Containerize your whole Data Science Environment (or anything you want) with Docker-Compose

Containerize your whole Data Science Environment (or anything you want) with Docker-ComposeBuilding applications from multiple, interacting containers with a simple file and a few command lines.

Danny JanzBlockedUnblockFollowFollowingJun 19Source: PixabayIn this article I want to explore with you how you can create a containerized data science environment or whatever other systems you might want, that you can quickly deploy to any machine running Docker, may it be your laptop or a cloud computer.

The tool I want to demonstrate to you for that purpose is Docker-Compose, an addition to Docker to build and run applications made from multiple containers.

The example system I want to build with you in this article will be comprised of three components: a Jupyter Notebook server to conduct experiments in, an MLflow Tracking Server to record and organize experiment parameters and metrics, and a Postgres Database as the backend for the MLflow server and as a handy datastore for your structured datasets.

I mostly aim to give you an idea of Docker-Compose and how to use it and will assume that you have at least a basic understanding of Docker or maybe a first idea what it is used for and how it works.

If not, let’s take a quick look at why you should bother with yet another technology.

Why bother with Docker and Compose?Why use Docker you might ask yourself when you’ve got everything installed and set up just fine.

In a nutshell and without much buzzword-bingo: For me, the motivation to really start trying to get my head around Docker and Compose was the drive to set up a similar environment to what I will show you in this article, hosted somewhere on a server so that I can access it from anywhere.

Because I’m not naturally gifted at configuring and setting things up I wanted to try it all out in the comfort of my laptop and a Docker container where I can’t break anything, and then put it up in the cloud when I’m ready.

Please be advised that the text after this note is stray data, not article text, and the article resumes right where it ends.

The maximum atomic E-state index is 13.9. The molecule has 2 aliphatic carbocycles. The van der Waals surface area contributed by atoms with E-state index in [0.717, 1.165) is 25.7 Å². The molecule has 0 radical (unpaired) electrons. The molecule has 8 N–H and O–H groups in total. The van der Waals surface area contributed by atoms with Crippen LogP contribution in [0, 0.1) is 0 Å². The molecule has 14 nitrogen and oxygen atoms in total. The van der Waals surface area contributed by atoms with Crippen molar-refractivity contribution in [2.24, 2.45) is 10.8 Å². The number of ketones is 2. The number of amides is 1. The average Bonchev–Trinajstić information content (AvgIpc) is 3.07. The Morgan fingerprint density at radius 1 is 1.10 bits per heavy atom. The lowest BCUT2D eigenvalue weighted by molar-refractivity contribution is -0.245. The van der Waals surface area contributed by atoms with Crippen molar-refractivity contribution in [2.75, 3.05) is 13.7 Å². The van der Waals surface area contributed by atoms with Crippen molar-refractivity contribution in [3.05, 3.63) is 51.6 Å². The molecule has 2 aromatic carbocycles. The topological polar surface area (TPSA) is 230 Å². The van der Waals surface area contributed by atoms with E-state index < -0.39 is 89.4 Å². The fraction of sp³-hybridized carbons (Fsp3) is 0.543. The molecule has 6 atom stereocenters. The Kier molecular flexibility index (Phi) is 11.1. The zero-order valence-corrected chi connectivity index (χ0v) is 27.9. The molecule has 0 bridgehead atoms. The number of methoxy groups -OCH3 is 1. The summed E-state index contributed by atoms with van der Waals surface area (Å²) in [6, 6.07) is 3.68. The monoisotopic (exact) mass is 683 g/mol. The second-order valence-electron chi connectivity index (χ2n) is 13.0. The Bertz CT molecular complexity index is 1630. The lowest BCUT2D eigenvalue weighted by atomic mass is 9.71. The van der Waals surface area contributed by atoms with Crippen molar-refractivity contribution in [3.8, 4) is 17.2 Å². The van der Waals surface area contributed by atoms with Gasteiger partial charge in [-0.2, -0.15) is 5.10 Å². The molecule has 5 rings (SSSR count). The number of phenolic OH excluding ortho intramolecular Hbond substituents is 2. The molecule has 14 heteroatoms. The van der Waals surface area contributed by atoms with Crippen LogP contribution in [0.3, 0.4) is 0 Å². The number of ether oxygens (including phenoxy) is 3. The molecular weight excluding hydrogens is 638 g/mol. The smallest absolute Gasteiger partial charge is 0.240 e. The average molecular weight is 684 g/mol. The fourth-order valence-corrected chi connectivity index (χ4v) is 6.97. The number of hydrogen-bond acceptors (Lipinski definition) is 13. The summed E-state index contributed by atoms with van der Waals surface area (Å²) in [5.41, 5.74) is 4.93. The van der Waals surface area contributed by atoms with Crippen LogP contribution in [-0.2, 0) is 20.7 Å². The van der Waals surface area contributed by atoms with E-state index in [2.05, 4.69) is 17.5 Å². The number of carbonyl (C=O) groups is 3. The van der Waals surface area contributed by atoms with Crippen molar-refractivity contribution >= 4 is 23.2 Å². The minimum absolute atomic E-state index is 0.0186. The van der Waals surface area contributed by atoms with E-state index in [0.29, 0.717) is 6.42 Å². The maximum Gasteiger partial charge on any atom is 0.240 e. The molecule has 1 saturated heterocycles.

I’m also still not sure about cloud providers so I really liked the idea of being able to quickly pick up and move my setup somewhere else.

 When I told a coworker about this little project, he was also interested because he thought it was a great thing to have when giving seminars for students or hosting workshops, when you maybe need to get your setup suddenly running on many computers or maybe you just want it kicking around to deploy it on demand.

Another thing I also found to make my life a lot easier is how reliable you can reproduce results with containers.

If you’re working in software there is a good chance that earlier or later you’ve encountered the famous sentence “it works on my machine”, when running into any sort of issue with a setup.

Containers make this a thing of the past as their behavior is very predictable, you get the same result wherever you deploy and run them, when it “works on my machine” it will also work on yours most likely.

The motivation to add Compose to the toolbox for me was, that as soon as you want to start wiring multiple containers together to interact with each other things become a bit less trivial.

Docker-Compose is simply a tool that allows you to describe a collection of multiple containers that can interact via their own network in a very straight forward way, which was exactly what I needed.

You can just specify everything in a little YAML formatted file, define containers as services, define volumes to store data, set port forwards and make things even easier than with Docker alone.

Even when you’re only working with a single container I find it to be quite handy and I’m almost exclusively using it now.

Compose is included in all desktop distributions of Docker so if you have one running you can try things out right away.

A simple Jupyter ServiceAs a starting point, we will create a simple system made up of a single container.

Let's begin with the Jupyter notebook and define a Dockerfile containing the notebook server and a docker-compose.

yml file that describes how to build and run the Docker image and expose the notebook server port to the host machine so that we can connect to it.

Jupyter is easy to get started with since the team behind it already provides great images, just add the tools you might need and off you go.

With Docker-Compose you can use ready-made images from a repository like Docker HUB or build a local image from a Dockerfile.

Let's start with the project structure, we have a docker-compose.

yml file in which we will specify our system and we have a Dockerfile, at the moment just for our notebook, in a separate folder that we want to build and run.

data-toolbox|- jupyter-notebook-docker| |- Dockerfile|- docker-compose.

ymlThe notebooks Dockerfile is a simple extension of the scipy image the Jupyter team published on Docker HUB.

The scipy-notebook image already contains many useful libraries like numpy, pandas, matloblib, seaborn, dask and so on and has Jupyter Lab enabled as well.